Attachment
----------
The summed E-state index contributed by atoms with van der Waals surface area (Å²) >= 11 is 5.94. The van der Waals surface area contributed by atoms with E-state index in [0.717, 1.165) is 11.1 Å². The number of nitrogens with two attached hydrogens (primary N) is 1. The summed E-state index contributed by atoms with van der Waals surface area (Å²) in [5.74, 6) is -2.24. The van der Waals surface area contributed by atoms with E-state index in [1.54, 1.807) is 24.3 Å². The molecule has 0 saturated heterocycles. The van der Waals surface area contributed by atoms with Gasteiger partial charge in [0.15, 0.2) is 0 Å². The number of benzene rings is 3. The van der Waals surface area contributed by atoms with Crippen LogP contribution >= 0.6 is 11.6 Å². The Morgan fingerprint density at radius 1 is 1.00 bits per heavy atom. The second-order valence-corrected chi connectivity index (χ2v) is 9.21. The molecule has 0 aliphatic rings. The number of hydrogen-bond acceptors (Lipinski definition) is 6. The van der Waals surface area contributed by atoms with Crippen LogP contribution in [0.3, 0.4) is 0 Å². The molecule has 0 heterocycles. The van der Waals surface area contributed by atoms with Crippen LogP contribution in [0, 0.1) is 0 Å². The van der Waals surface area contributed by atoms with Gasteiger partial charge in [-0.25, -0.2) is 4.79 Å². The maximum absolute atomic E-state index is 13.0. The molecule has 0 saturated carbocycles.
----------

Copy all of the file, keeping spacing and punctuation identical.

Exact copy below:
The summed E-state index contributed by atoms with van der Waals surface area (Å²) >= 11 is 5.94. The van der Waals surface area contributed by atoms with E-state index in [0.717, 1.165) is 11.1 Å². The number of nitrogens with two attached hydrogens (primary N) is 1. The summed E-state index contributed by atoms with van der Waals surface area (Å²) in [5.74, 6) is -2.24. The van der Waals surface area contributed by atoms with E-state index in [1.54, 1.807) is 24.3 Å². The molecule has 0 saturated heterocycles. The van der Waals surface area contributed by atoms with Gasteiger partial charge in [0.15, 0.2) is 0 Å². The number of benzene rings is 3. The van der Waals surface area contributed by atoms with Crippen LogP contribution >= 0.6 is 11.6 Å². The Morgan fingerprint density at radius 1 is 1.00 bits per heavy atom. The second-order valence-corrected chi connectivity index (χ2v) is 9.21. The molecule has 0 aliphatic rings. The number of hydrogen-bond acceptors (Lipinski definition) is 6. The van der Waals surface area contributed by atoms with Crippen LogP contribution in [0.3, 0.4) is 0 Å². The molecule has 0 heterocycles. The van der Waals surface area contributed by atoms with Crippen LogP contribution in [0, 0.1) is 0 Å². The van der Waals surface area contributed by atoms with Gasteiger partial charge in [-0.25, -0.2) is 4.79 Å². The maximum absolute atomic E-state index is 13.0. The molecule has 0 saturated carbocycles.